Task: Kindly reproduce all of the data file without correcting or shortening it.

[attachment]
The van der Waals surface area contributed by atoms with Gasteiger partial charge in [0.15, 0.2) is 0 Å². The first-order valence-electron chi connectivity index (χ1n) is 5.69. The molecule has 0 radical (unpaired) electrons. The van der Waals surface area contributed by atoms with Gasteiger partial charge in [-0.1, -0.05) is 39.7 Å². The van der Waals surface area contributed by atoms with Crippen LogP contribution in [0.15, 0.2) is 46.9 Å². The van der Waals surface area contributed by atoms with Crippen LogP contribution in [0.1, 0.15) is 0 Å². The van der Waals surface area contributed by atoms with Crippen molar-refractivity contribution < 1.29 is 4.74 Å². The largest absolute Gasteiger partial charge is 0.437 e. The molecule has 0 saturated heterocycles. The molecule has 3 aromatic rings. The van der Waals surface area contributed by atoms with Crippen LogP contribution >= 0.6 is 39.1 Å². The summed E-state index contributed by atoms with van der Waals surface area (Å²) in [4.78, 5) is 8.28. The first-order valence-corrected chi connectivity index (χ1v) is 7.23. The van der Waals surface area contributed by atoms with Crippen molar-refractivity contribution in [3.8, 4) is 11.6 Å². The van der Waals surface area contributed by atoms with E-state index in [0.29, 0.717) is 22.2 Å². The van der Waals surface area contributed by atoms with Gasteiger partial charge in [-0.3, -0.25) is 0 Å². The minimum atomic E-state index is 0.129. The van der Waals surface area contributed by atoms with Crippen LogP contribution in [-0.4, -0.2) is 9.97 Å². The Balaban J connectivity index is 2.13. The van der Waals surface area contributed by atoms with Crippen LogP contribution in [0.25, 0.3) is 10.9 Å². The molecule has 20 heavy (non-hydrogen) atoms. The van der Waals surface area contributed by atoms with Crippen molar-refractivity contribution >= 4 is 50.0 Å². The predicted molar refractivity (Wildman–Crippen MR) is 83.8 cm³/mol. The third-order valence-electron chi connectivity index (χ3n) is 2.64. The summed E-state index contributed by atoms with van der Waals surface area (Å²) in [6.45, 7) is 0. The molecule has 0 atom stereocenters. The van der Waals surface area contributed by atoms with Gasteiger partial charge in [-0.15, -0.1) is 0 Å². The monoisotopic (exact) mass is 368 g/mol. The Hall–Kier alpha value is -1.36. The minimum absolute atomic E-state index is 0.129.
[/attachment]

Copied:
The van der Waals surface area contributed by atoms with Gasteiger partial charge in [0.15, 0.2) is 0 Å². The first-order valence-electron chi connectivity index (χ1n) is 5.69. The molecule has 0 radical (unpaired) electrons. The van der Waals surface area contributed by atoms with Gasteiger partial charge in [-0.1, -0.05) is 39.7 Å². The van der Waals surface area contributed by atoms with Crippen LogP contribution in [0.15, 0.2) is 46.9 Å². The van der Waals surface area contributed by atoms with Crippen LogP contribution in [0.1, 0.15) is 0 Å². The van der Waals surface area contributed by atoms with Crippen molar-refractivity contribution < 1.29 is 4.74 Å². The largest absolute Gasteiger partial charge is 0.437 e. The molecule has 0 saturated heterocycles. The molecule has 3 aromatic rings. The van der Waals surface area contributed by atoms with Crippen LogP contribution >= 0.6 is 39.1 Å². The summed E-state index contributed by atoms with van der Waals surface area (Å²) in [4.78, 5) is 8.28. The first-order valence-corrected chi connectivity index (χ1v) is 7.23. The van der Waals surface area contributed by atoms with Crippen molar-refractivity contribution in [3.8, 4) is 11.6 Å². The van der Waals surface area contributed by atoms with E-state index in [0.29, 0.717) is 22.2 Å². The van der Waals surface area contributed by atoms with Gasteiger partial charge in [-0.3, -0.25) is 0 Å². The minimum atomic E-state index is 0.129. The van der Waals surface area contributed by atoms with Crippen LogP contribution in [-0.4, -0.2) is 9.97 Å². The Balaban J connectivity index is 2.13. The van der Waals surface area contributed by atoms with Crippen LogP contribution in [0.25, 0.3) is 10.9 Å². The molecule has 20 heavy (non-hydrogen) atoms. The van der Waals surface area contributed by atoms with Crippen molar-refractivity contribution >= 4 is 50.0 Å². The predicted molar refractivity (Wildman–Crippen MR) is 83.8 cm³/mol. The third-order valence-electron chi connectivity index (χ3n) is 2.64. The summed E-state index contributed by atoms with van der Waals surface area (Å²) in [6.45, 7) is 0. The molecule has 0 atom stereocenters. The van der Waals surface area contributed by atoms with Gasteiger partial charge in [-0.15, -0.1) is 0 Å². The monoisotopic (exact) mass is 368 g/mol. The Hall–Kier alpha value is -1.36. The minimum absolute atomic E-state index is 0.129.